Aktivierung und Differenzierung von T-Lymphozyten durch Infektion und Autoimmunität

by Kamradt, Thomas

Abstract (Summary)
Clinical, epidemiological, and experimental data suggest that infections can sometimes trigger or exacerbate autoimmune diseases such as multiple sclerosis, type I diabetes, or rheumatoid arthritis. To date, the molecular and cellular mechanisms leading from infection to autoimmunity have not been defined. The molecular mimicry hypothesis proposes that crossreactive lymphocytes that recognize both self- and microbial antigens are key factors in the pathogenesis of autoimmunity. According to the molecular mimicry hypothesis, sequence identity or marked sequence similarity between self- and microbial antigens is the cause of such crossreactivity. We have examined the molecular mimicry hypothesis systematically in two different models: treatment-resistant Lyme arthritis and experimental autoimmune encephalitis (EAE). The major findings were: i) crossreactivity at the level of peptide recognition by T cells is far more frequent than previously expected; ii) structural criteria rather than sequence similarity determine cross-recognition; iii) immunoregulatory mechanisms normally prevent pathogenic effects mediated by crossreactive lymphocytes. Thus, the idea that crossrecognition of a defined microbial peptide and a particular self-peptide would explain autoimmunity is most likely too simple. The other major topic of this work was the immunological analysis of T1/ST2, a Th2-specific molecule that we characterized. Here, we could show that T1/ST2 is expressed on Th2 but not Th1 cells. Furthermore, T1/ST2 expression can be used to identify sites of ongoing Th2 reactions directly ex vivo. Most importantly, T1/ST2 is important for Th2 effector functions: crosslinking of T1/ST2 via a T1/ST2-specific monoclonal antibody induces proliferation and type 2-cytokine production. In vivo, administration of the soluble antibody against T1/ST2 ameliorates the immunological parameters of bronchial hyperreactivity in a murine model of asthma. Thus, T1/ST2 is a candidate target for therapeutic immunomodulation of diseases such as allergy and asthma.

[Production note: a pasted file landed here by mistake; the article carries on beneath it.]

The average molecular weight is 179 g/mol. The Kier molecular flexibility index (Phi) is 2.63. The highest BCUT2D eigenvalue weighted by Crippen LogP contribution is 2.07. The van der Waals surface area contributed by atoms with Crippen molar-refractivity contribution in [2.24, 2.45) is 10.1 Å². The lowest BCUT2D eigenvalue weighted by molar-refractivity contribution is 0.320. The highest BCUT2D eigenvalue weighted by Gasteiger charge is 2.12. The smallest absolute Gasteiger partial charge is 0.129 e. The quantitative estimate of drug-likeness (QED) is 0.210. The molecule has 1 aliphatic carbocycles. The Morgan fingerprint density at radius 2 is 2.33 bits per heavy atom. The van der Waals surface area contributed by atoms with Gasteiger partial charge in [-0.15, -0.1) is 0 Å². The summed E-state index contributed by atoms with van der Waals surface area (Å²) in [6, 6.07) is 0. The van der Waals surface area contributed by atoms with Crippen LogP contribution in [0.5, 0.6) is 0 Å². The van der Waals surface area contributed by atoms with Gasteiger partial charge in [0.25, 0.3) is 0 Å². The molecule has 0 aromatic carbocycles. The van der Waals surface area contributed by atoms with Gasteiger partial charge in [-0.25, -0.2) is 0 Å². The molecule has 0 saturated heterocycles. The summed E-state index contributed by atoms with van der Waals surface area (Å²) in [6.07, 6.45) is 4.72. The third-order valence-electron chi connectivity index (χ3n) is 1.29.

This document abstract is also available in German.
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Bibliographical Information:


School:Humboldt-Universität zu Berlin

School Location:Germany

Source Type:Master's Thesis

Keywords:Autoimmunität Kreuzreaktivität T1/ST2 Infection Autoimmunity Allergy T-lymphocytes cross-reactivity Lyme Disease Experimental Autoimmune Encephalitis


Date of Publication:05/29/2001

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